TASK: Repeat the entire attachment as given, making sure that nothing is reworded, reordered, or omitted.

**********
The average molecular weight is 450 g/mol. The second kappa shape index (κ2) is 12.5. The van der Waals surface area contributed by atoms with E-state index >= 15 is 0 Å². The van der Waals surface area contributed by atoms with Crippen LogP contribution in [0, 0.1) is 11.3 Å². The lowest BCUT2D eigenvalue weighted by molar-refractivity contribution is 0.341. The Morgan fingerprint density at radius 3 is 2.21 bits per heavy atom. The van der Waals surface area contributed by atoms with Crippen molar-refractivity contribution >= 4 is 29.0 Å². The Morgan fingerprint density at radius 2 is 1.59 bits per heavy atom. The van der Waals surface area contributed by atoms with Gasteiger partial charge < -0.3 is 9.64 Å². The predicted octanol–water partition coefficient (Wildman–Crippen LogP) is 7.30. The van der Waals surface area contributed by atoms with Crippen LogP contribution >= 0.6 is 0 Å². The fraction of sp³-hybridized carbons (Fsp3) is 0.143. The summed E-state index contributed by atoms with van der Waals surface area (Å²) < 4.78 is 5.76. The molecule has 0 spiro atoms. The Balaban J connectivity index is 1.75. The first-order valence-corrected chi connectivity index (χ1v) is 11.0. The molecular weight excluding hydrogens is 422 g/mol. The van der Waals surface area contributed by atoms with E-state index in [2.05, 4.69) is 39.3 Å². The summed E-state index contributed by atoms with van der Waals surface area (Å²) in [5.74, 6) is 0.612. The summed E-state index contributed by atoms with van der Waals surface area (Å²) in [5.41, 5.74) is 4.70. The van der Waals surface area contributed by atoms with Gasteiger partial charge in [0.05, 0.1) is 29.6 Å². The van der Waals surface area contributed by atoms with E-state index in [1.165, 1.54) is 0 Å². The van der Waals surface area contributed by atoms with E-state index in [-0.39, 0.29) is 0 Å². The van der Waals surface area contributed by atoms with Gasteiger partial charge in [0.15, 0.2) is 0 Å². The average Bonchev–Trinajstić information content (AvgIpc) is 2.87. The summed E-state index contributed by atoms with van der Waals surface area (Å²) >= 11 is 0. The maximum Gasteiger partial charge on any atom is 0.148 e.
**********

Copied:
The average molecular weight is 450 g/mol. The second kappa shape index (κ2) is 12.5. The van der Waals surface area contributed by atoms with E-state index >= 15 is 0 Å². The van der Waals surface area contributed by atoms with Crippen LogP contribution in [0, 0.1) is 11.3 Å². The lowest BCUT2D eigenvalue weighted by molar-refractivity contribution is 0.341. The Morgan fingerprint density at radius 3 is 2.21 bits per heavy atom. The van der Waals surface area contributed by atoms with Crippen molar-refractivity contribution >= 4 is 29.0 Å². The Morgan fingerprint density at radius 2 is 1.59 bits per heavy atom. The van der Waals surface area contributed by atoms with Gasteiger partial charge < -0.3 is 9.64 Å². The predicted octanol–water partition coefficient (Wildman–Crippen LogP) is 7.30. The van der Waals surface area contributed by atoms with Crippen LogP contribution >= 0.6 is 0 Å². The fraction of sp³-hybridized carbons (Fsp3) is 0.143. The summed E-state index contributed by atoms with van der Waals surface area (Å²) < 4.78 is 5.76. The molecule has 0 spiro atoms. The Balaban J connectivity index is 1.75. The first-order valence-corrected chi connectivity index (χ1v) is 11.0. The molecular weight excluding hydrogens is 422 g/mol. The van der Waals surface area contributed by atoms with E-state index in [2.05, 4.69) is 39.3 Å². The summed E-state index contributed by atoms with van der Waals surface area (Å²) in [5.74, 6) is 0.612. The summed E-state index contributed by atoms with van der Waals surface area (Å²) in [5.41, 5.74) is 4.70. The van der Waals surface area contributed by atoms with Gasteiger partial charge in [0.05, 0.1) is 29.6 Å². The van der Waals surface area contributed by atoms with E-state index in [1.165, 1.54) is 0 Å². The van der Waals surface area contributed by atoms with E-state index in [-0.39, 0.29) is 0 Å². The van der Waals surface area contributed by atoms with Gasteiger partial charge in [0.15, 0.2) is 0 Å². The average Bonchev–Trinajstić information content (AvgIpc) is 2.87. The summed E-state index contributed by atoms with van der Waals surface area (Å²) >= 11 is 0. The maximum Gasteiger partial charge on any atom is 0.148 e.